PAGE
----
Alun’s great-grandfather, Richard Walford Stevens, served as a trumpeter in the Natal Mounted Police at the battle of Isandlwana on 22 January 1879. The banner shows the battlefield from Isandlwana Lodge which is just below the Inyoni Heights where the Zulu Indunas (generals) stood during the battle. Richard escaped the battle because he had a horse and fled to Helmekaar which is on the ridge on the horizon behind Isandlwana mountain. The countryside would have been much the same as shown as the photograph was taken in early March 2005 and it was a wet summer as it had been in 1879.
The Stevens family home in Witham: A short introduction to Witham, Essex, UK and photographs and information about Batsford, 100 Newland Street, Witham where the Stevens family lived for much of the 19th century.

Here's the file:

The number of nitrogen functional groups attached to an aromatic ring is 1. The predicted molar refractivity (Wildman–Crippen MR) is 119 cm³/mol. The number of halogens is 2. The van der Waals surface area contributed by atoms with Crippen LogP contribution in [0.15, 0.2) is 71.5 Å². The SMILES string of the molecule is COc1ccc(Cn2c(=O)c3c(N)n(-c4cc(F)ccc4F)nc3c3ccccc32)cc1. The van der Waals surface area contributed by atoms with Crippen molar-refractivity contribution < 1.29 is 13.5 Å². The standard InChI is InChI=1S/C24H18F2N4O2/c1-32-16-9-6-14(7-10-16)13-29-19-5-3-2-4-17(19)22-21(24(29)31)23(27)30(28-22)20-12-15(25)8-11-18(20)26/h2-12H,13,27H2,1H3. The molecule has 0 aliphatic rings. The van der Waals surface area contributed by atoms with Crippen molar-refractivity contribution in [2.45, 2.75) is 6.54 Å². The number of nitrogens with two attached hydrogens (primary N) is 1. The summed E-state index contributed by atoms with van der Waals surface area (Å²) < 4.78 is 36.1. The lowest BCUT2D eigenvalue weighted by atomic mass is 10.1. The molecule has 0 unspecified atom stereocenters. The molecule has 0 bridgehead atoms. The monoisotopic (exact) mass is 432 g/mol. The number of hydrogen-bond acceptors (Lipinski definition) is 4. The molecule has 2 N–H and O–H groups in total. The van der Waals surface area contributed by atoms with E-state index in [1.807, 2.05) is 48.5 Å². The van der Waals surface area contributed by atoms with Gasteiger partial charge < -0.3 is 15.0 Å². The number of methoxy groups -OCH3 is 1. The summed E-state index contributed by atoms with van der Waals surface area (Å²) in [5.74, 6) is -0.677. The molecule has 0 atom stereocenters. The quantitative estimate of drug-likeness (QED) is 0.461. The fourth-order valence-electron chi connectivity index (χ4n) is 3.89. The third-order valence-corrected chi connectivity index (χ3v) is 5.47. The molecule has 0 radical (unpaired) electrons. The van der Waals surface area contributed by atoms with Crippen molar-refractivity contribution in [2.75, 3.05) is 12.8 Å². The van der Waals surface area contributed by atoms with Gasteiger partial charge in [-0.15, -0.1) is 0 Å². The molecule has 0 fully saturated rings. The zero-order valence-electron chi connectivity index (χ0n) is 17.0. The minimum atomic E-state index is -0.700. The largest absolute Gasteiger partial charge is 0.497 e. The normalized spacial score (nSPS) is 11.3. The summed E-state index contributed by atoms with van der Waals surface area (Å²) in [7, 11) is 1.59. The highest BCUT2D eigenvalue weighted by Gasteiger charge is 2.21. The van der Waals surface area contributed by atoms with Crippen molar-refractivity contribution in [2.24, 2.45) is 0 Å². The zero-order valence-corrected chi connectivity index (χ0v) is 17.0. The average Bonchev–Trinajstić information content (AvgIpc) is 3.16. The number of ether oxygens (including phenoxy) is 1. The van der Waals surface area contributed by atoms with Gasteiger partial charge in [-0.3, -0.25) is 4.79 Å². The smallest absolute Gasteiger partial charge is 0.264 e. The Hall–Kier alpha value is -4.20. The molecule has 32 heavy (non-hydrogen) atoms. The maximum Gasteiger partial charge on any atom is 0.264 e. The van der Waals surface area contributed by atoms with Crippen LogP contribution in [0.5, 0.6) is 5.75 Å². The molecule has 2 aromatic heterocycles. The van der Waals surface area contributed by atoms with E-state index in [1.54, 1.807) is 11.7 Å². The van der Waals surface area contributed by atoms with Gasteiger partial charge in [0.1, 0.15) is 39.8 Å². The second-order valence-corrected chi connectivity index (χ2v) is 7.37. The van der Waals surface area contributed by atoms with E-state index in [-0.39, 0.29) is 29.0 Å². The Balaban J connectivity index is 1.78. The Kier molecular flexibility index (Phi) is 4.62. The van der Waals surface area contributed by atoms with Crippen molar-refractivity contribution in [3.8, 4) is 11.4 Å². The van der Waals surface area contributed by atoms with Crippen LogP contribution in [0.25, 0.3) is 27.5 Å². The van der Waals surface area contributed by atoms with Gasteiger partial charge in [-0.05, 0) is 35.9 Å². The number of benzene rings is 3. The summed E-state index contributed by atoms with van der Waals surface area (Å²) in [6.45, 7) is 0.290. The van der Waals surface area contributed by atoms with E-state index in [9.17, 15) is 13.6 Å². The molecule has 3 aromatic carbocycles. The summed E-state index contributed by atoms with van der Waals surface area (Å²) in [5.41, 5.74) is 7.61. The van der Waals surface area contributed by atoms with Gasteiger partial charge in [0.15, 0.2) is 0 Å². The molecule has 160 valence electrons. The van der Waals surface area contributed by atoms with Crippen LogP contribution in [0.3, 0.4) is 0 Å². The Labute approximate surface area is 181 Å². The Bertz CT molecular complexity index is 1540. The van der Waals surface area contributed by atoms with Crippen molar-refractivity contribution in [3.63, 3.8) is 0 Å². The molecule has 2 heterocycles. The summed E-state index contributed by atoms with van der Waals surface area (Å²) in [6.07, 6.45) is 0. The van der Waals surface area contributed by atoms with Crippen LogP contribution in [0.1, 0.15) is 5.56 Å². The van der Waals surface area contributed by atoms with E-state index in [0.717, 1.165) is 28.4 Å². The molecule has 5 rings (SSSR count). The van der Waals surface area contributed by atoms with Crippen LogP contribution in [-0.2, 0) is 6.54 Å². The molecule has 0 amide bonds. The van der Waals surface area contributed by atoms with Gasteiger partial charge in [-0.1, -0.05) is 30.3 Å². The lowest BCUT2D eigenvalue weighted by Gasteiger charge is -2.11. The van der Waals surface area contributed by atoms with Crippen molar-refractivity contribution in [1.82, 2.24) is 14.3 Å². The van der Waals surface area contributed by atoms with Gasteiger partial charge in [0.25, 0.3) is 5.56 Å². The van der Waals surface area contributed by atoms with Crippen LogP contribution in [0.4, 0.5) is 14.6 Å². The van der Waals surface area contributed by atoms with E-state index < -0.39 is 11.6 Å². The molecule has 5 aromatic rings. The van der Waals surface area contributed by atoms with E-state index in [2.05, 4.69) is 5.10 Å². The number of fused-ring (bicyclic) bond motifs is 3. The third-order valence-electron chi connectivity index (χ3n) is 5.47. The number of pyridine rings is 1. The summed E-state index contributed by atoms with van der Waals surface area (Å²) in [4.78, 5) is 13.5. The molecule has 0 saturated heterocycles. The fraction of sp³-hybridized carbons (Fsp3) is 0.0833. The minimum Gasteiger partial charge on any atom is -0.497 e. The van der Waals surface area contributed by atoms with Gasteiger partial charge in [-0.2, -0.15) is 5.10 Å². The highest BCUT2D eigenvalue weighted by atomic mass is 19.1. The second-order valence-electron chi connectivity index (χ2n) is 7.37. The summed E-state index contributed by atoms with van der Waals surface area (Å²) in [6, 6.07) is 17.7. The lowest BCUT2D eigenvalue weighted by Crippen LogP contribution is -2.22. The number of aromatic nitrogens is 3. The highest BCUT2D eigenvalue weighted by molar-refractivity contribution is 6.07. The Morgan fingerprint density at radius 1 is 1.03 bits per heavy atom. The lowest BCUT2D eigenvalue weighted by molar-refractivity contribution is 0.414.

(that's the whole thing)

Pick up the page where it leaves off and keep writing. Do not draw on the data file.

Indigenous cricket tour 1868: The first overseas sports tour by Australians was the 1868 indigenous cricket tour to England. One of the 47 games was played in Witham. Richard Walford’s brother, Charles, helped organise the match and played in it.
Partridge and Walford: Alun’s grandfather’s name was Arthur Partridge Stevens and his great-grandfather’s name was Richard Walford Stevens. Why Partridge and Walford?
My Cousin Megan: The exploration of my great-grandmother’s ancestors has yielded links to the earliest settlers in South Africa, a number of whom are also Megan’s ancestors. We are related.
Shared Ancestors and Shared Experiences: The relationship is deep and the story colourful with slaves, criminals, murder, foul language, adultery, divorce and uplifting stories of hard work and achievement.
©Alun Stevens 2019